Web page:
Mirror syndrome which is also known as Ballantyne's syndrome is a pregnancy complication which combines two conditions: fetal hydrops and maternal preeclampsia. Hydrops is the accumulation of fluid in two of more cavities (lungs, heart, skion, abdomen). It is called mirror syndrome because it mirrors the edema or accumulation of fluid in the fetus with the edema in the mother, the edema observed in the fetus and edema in the mother with preeclampsia are similar.

Making the diagnosis of mirror syndrome is important because the diagnosis of mirror syndrome is often associated with increased fetal and maternal risks.

The incidence of mirror syndrome in pregnancy is low and few cases have been published. A review in the literature of 56 reported cases of mirror syndrome showed the following findings of association with these conditions:

  • rhesus isoimmunization (29%),
  • twin-twin transfusion syndrome (18%),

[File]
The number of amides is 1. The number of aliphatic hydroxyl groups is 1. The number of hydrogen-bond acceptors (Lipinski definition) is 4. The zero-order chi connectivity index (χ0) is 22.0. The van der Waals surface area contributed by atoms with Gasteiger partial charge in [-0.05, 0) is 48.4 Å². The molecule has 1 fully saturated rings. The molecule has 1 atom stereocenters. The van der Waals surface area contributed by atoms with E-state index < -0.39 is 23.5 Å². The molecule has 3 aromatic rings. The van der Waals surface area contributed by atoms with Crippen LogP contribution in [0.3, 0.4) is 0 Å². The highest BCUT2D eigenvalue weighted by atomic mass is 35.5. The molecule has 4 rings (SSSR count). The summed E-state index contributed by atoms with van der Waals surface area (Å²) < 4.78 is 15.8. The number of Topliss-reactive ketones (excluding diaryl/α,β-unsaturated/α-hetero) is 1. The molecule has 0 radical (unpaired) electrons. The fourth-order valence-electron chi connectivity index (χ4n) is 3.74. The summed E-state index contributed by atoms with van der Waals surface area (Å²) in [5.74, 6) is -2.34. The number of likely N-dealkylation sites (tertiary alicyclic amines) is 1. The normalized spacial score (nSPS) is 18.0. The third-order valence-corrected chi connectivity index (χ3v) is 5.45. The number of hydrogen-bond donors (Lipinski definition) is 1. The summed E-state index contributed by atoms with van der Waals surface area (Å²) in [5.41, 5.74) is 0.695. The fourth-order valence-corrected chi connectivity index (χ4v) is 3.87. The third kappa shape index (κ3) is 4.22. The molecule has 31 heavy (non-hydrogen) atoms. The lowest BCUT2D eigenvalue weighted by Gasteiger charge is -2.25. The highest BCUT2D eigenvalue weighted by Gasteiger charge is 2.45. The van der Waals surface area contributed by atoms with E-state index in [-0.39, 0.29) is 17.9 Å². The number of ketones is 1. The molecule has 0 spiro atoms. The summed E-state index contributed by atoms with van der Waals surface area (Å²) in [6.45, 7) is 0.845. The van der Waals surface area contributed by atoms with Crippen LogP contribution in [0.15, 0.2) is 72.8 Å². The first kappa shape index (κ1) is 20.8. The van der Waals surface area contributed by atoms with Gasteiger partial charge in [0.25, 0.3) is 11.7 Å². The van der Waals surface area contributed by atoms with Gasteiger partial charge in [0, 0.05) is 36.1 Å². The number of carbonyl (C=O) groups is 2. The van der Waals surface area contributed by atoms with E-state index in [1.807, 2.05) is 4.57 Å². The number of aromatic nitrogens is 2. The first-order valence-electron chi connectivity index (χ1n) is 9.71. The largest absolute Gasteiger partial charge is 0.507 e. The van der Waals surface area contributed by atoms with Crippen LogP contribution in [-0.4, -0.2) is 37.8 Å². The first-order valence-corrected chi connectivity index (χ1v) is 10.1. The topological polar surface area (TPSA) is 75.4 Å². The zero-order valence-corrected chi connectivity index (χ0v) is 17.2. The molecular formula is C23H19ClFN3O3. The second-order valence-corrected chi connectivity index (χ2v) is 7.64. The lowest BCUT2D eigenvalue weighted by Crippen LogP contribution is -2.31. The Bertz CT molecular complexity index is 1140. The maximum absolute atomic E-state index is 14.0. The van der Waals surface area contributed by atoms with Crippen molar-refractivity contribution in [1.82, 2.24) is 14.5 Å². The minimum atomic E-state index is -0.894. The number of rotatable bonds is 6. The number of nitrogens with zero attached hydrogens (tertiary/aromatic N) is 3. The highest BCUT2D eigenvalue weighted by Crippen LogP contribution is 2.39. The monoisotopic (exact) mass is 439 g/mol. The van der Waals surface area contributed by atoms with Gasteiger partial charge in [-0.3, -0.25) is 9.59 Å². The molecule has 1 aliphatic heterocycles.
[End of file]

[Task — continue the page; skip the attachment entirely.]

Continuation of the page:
• viral infection (16%) and
  • fetal malformations, fetal or placental tumors (37.5%)

The gestational age at diagnosis of mirror syndrome was between 22 to 27 weeks of gestation. Edema (80-100%) and hypertension (57-78%) were most often observed followed by  proteinuria (20-56%). The overall rate of intrauterine death was 56%. Severe maternal complications including pulmonary edema occurred in 21.4%. Maternal symptoms disappeared 4.8-13.5 days after delivery.

The authors concluded that mirror syndrome was associated with a substantial increase in fetal mortality and maternal morbidity.

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